Full recovery took about two-and-a-half years, but even that was “record, miraculous timing.” She woke up from her transplant around May 27, 2005 and was out of intensive care by mid-June. She went home July 2. Doctors had predicted a nine-month window based on what happened to her.

She sliced her in-patient rehab stay by one-third and entered college on schedule that fall.

Spirited living

“I’m living a very free life. The Lord is good beyond all measure,” Missildine said.

She always had confidence the Lord would bring her through and was at peace every step of the way. She was at peace if it was her time to go too.

“I felt a premonition about a year earlier that I was going to go,” Missildine confessed. She even wrote a farewell letter to her family. “I was totally at peace with it.”

Missildine’s faith was strong growing up — something her parents nurtured. She credits the faith and prayers of her parents for her transplant and healing. They especially asked for the intercession of the Blessed Mother and Pope John Paul II, who had died weeks earlier.

“Their faith is rock solid. They just gave it up to God — whatever He wanted,” Missildine said.

Several prayer chains across the country helped too. A parishioner even took prayers to Italy, the birthplace of Padre Pio, asking for his intercession.

Missildine said she even felt angels watching over her in the hospital. One was on top of a monitor by her bed, not sitting like a human does. The other was nearby.

She’ll never get to know anything about her earthly angel, the organ donor who saved her, though some people do. The man who received the heart of a Bourgade Catholic High School student several years ago is friends with his mother. That recipient rode in the Donate Life float in 2010 with a floragaph of his donor nearby.

Missildine can, however, be of help to outpatients experiencing liver problems. The young woman is now a nurse. She intended to become an English teacher, but saw God had other plans. For a bit, Missildine even worked in the same unit where she was once a patient.

“It really comforts them. They see I’m healthy and living my life. It gives them a lot of hope,” Missildine said of her patients.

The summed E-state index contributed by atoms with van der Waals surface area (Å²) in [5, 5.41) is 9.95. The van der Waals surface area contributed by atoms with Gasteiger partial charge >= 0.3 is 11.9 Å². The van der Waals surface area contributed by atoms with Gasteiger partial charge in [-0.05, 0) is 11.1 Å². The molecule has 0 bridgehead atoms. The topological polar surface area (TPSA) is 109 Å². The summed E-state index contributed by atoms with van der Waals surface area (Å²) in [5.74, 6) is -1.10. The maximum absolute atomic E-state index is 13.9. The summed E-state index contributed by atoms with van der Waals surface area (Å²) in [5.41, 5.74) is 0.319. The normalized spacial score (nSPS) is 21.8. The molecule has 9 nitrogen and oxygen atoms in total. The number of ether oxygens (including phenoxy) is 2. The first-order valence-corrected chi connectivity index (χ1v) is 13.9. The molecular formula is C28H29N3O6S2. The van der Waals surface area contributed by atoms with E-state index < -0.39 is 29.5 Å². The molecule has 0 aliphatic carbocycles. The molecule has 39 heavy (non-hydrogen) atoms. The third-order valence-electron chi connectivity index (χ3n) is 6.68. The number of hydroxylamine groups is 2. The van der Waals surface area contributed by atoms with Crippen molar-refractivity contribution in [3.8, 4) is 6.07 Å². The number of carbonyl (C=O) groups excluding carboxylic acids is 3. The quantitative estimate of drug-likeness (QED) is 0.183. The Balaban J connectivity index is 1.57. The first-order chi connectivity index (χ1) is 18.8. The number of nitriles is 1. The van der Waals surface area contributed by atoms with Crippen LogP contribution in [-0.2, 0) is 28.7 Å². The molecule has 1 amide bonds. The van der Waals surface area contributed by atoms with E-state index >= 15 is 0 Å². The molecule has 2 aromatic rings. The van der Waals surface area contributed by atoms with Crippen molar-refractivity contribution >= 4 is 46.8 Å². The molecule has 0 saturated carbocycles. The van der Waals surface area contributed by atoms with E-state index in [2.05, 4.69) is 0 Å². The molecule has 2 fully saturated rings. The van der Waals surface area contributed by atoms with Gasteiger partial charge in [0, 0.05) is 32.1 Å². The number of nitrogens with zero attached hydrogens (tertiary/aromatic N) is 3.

There are more than 116,000 people nationwide waiting for an organ transplant. Some 2,300 of them are in Arizona. Learn more about organ and tissue donation and some religious perspectives behind it.

‘Journeys of the Heart’

The 120 official sponsors of the Donate Life float hopes to shorten that waiting list by increasing awareness of the impact of organ donation. The float’s collection of joyful hearts represent the new life organ transplants bring and is grounded by a reverent dedication garden, according to press material. It’s filled with roses bearing personal messages honoring donors. A large purple and red heart overlap to symbolize love and courage.

Missildine will ride alongside other organ donation advocates such as 2006 World Series MVP David Eckstein, whose advocacy for donation is inspired by kidney disease and multiple transplants within his immediate family. His brother Rick Eckstein, a hitting coach for the Washington Nationals donated a kidney to his brother Ken.

Carolyn Henry Glaspy, who donated the organs of her son Chris Henry of the Cincinnati Bengals and heart recipient Larry Johnson, a Grammy-award-winning bassist are among other notable riders. Leilah Dowsari, who in 1986 was the first female newborn to receive a heart transplant, will also be on the float.

This marks the 10th year that Donate Life has entered a float in the Rose Parade. The parade will be carried live on television at 8 a.m. Pacific Time on ABC, Hallmark Channel, HGTV, KTLA (Tribune), NBC, RFD-TV and Univision. The parade is also seen in more than 220 international territories and countries.

If interested in learning more about organ donation in Arizona, visit or call 1-800-94-DONOR.